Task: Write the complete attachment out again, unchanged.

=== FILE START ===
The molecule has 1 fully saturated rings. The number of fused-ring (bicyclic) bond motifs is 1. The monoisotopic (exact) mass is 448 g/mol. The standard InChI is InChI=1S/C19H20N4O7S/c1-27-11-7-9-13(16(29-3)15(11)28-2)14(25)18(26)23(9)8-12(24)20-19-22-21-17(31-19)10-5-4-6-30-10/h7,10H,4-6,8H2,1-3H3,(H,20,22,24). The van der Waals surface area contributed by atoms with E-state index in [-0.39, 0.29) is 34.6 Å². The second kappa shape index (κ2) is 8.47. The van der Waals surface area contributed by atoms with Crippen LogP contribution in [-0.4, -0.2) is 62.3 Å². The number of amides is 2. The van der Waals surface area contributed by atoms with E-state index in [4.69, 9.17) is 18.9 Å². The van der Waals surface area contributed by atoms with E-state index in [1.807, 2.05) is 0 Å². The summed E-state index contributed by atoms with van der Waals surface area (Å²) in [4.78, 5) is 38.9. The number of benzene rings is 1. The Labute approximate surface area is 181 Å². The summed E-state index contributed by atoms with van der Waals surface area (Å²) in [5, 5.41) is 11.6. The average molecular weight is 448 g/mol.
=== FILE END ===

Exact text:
The molecule has 1 fully saturated rings. The number of fused-ring (bicyclic) bond motifs is 1. The monoisotopic (exact) mass is 448 g/mol. The standard InChI is InChI=1S/C19H20N4O7S/c1-27-11-7-9-13(16(29-3)15(11)28-2)14(25)18(26)23(9)8-12(24)20-19-22-21-17(31-19)10-5-4-6-30-10/h7,10H,4-6,8H2,1-3H3,(H,20,22,24). The van der Waals surface area contributed by atoms with E-state index in [-0.39, 0.29) is 34.6 Å². The second kappa shape index (κ2) is 8.47. The van der Waals surface area contributed by atoms with Crippen LogP contribution in [-0.4, -0.2) is 62.3 Å². The number of amides is 2. The van der Waals surface area contributed by atoms with E-state index in [4.69, 9.17) is 18.9 Å². The van der Waals surface area contributed by atoms with E-state index in [1.807, 2.05) is 0 Å². The summed E-state index contributed by atoms with van der Waals surface area (Å²) in [4.78, 5) is 38.9. The number of benzene rings is 1. The Labute approximate surface area is 181 Å². The summed E-state index contributed by atoms with van der Waals surface area (Å²) in [5, 5.41) is 11.6. The average molecular weight is 448 g/mol.